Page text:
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Author Topic: Moonstone  (Read 458 times)

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ileney

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Moonstone
« on: August 09, 2019, 08:37:05 AM »

I'm noticing many cheap white moonstone cabs lately. Are they real? Are they synthetics or lab created? Most are relatively small but they vary in size.
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lithicbeads

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Re: Moonstone
« Reply #1 on: August 09, 2019, 12:14:58 PM »

Moonstone can be quite common. There was a big cliff of it in Montana that was being mined slowly by hand years ago but bad advice was given and they dynamited the entire cliff ( it was next to Butte ) ruining the fragile moonstone. Here in Washington it surrounds a certain quartz lode. The quartz was mined for many years for bottles as it was under 1% iron. The whole deposit has a feldspar moonstone rim that also has been blasted to hell. Some stones are fragile  and do not marry well to greed.I suspect they are finding lots of moonstone in Madagascar as feldspar seems to be quite common there.
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bilquest

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Re: Moonstone
« Reply #2 on: August 09, 2019, 06:57:25 PM »

Could be opalite. I bought some in Quartzsite early this year from the aussies. It glows like moonstone... maybe?
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rocks2dust

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Re: Moonstone
« Reply #3 on: August 10, 2019, 08:56:05 AM »

Orthoclase moonstone comes in various grades. Pieces with very little adularescence are quite common and priced accordingly. The silky transparent pieces with strong blue glow, on the other hand, fetch very high prices.

In addition, some sell opaque pieces of feldspar with no adularescence as moonstone (if it doesn't have that shifting glow, then it isn't moonstone). Also, the so-called "Rainbow Moonstone" is a form of labradorite, rather than orthoclase, and doesn't fetch as high prices as the equivalent orthoclase material.
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r2d

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gunsil

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Re: Moonstone
« Reply #4 on: September 03, 2019, 08:54:33 AM »

What I notice in the moonstone market is that there doesn't seem to be ANY of the old "Ceylon blue" moonstone around. It had a very blue flash and commanded much more than white, pink, or grey moonstone. I have a successful jewelry design that calls for 7mm round moonstones and I usually use the white ones in silver, but when I made the design in 18K I like the rarer blue stuff which no longer seems to be around.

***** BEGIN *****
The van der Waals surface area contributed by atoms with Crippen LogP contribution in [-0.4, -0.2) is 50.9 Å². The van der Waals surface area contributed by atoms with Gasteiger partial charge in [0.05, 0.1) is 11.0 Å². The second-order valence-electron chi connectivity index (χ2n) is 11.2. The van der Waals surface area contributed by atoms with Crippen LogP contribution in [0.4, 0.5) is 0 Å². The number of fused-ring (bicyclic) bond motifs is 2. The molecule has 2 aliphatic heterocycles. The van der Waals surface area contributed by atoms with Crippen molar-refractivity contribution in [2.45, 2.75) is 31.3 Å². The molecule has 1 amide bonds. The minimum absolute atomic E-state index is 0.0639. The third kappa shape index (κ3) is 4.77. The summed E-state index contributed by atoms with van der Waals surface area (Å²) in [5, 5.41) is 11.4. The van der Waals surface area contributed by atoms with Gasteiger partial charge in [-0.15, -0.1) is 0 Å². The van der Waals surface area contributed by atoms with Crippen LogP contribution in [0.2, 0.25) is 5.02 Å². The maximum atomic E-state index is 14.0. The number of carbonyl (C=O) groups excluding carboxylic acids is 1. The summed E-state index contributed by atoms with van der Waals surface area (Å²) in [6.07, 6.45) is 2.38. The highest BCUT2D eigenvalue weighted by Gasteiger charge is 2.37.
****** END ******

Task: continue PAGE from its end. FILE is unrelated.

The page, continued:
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gemfeller

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Re: Moonstone
« Reply #5 on: September 03, 2019, 11:26:56 AM »

Gunsil, most of the fine blue moonstone in the last few decades came from a single mine in Sri Lanka.  The mine is producing very little new material and most of that production goes to Europe where its popularity (and price) is much greater than in the U.S.

The best substitute I've found is high quality "Rainbow Moonstone," a labradorite feldspar produced mainly in India.  There's a lot of junk on the market  but the top material is excellent. 
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irockhound

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Re: Moonstone
« Reply #6 on: September 03, 2019, 02:12:55 PM »

Rick, I love your depth of knowledge on Gemstones and the industry as a whole.  You are quite a valuable resource.  It always reminds me how narrow my knowledge is compared to many of the people on the forum.
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gemfeller

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Re: Moonstone
« Reply #7 on: September 03, 2019, 06:15:38 PM »

Wow Steve, my chest was getting all puffed up until I reflected that everyone here has important and unique information to share about this wide and varied field.  I've learned a great deal about many things from participating.  I appreciate your compliment and hope any future comments I make here will be of interest and use to someone.   
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